WHY THE UNITED STATES DOES NOT OWE
DUES TO THE UNITED NATIONS (House of Representatives -
September 18, 2000)
The SPEAKER pro tempore. Under a previous order of the
House, the gentleman from Maryland (Mr. Bartlett)
is recognized for 5 minutes.
Mr. BARTLETT of Maryland. Mr. Speaker, I want to talk for
a few minutes this evening about U.N. dues. I am not going
to talk about the proposal of the U.N. to levy taxes on the
countries of the world, including ours, which frightens a
number of our people. Indeed, that is frightening. I am not
going to talk about the proposal that the U.N. have its own
army, and I know that there are those and some of them from
our country in the past and at present who genuinely feel
that the world would be a safer place if the U.N. had the
largest army in the world and, therefore, could keep the
peace. I am frightened by that prospect, and I know a number
of our people are.
I am not going to talk about U.N. resolutions which once
they are made have the effect of law, which have the effect
of setting our laws aside and actually sometimes have the
effect of setting our Constitution aside. Of course, that
should be unthinkable but it has happened and we need to
talk about that, but I am not going to talk about that
because I am sure that others will this evening.
I am also not going to talk about whether the U.N. is
effective or not, whether it really meets the promise that
we held for the U.N. when it was established a number of
years ago. I am not going to talk about whether the U.N.
should be expanded or not. I understand they want 10 new
floors on their building. They are already a monstrous
bureaucracy. I am not sure being a bigger one would make
them more effective.
I am not going to talk either about whether it is in our
vital national security interests to continue to be a part
of the U.N. That needs to be debated. I hope it will be
debated across the countries; and others, this evening, I am
sure will cover that subject. I am also not going to talk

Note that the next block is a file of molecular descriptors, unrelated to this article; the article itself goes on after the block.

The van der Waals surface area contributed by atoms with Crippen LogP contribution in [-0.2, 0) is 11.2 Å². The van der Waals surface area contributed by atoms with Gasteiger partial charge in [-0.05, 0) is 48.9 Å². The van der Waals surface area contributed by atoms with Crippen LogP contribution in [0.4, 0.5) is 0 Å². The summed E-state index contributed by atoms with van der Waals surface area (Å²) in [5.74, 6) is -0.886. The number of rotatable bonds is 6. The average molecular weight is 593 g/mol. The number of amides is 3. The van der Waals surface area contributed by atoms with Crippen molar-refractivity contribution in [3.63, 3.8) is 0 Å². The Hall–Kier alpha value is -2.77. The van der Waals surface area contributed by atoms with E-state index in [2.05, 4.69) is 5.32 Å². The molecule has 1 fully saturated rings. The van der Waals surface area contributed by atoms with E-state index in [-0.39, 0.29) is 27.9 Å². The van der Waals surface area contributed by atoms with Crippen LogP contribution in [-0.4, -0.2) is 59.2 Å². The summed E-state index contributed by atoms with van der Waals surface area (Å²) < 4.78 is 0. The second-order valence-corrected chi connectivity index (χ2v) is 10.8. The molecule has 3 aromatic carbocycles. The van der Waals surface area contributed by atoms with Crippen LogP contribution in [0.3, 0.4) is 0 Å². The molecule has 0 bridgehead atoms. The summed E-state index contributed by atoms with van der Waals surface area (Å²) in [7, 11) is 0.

about whether 25 percent dues and 31.5 percent for
peacekeeping is a fair share for the United States. I do not
think we have 25 percent of the vote or 31.5 percent of the
vote. As a matter of fact, when one looks at our vote, the
U.N. has threatened to remove our vote because we have not
paid our dues; that is, our vote in the General Assembly.
Let us just look at that vote for a moment and what it
would mean if we did not have a vote in the General
Assembly. We have less than 1 percent of the vote cast in
the General Assembly, and there are a number of countries,
we could easily name 15 or 20 countries, that if we vote yes
they vote no and some of those countries have less citizens
than the District of Columbia, and so they can cancel our
vote in the U.N. What does our vote mean in the General
It means very little, obviously, if it can be cancelled
by a half dozen countries that have no more population than
the District of Columbia.
The only vote in the U.N. that has any importance for us
is our vote on the Security Council of the U.N. and they
cannot remove that vote for not paying dues.
What I do want to talk about is a lonely fight that I
waged here for several years to keep us from paying dues
that we had already paid a number of times over. What I am
talking about is the enormous cost of peacekeeping
operations which we have borne. Three agencies of the
government have looked at these costs, the CRS,
Congressional Research Service; GAO, the Government
Accounting Office; and the Pentagon.
They have all reached essentially the same conclusions,
that we have spent about $19 billion on peacekeeping
activities since 1992. Now, we have been credited with $1.8
billion of that against U.N. dues, so a precedent has
already been made, that if we spend money on an authorized
U.N. peacekeeping activity that those monies that we have
spent there are in lieu of dues; that is, they could replace
dues. They only did that, though, with $1.8 billion. There
is about another $17 billion that is still out there that we
have received no credit for.
All I wanted was a very simple thing, which was an
accounting of the dues that we owe. I was not arguing
whether 25 percent was too much or 31 percent of
peacekeeping was too much; my only argument was that we
needed to get credit for what we have spent on legitimate
peacekeeping activities. I think that most Americans when
they hear that argument say, well, of course, it makes
sense, that if we are sending our military there, if we are
using our resources there in the pursuit of a U.N.
resolution, an authorized U.N. activity, that we should be
given credit for the monies that we spend doing that. We
have been given credit for $1.8 billion, but what about the
other roughly $17 billion?
Mr. Speaker, that needs to be accounted for before we pay
another dime in U.N. dues.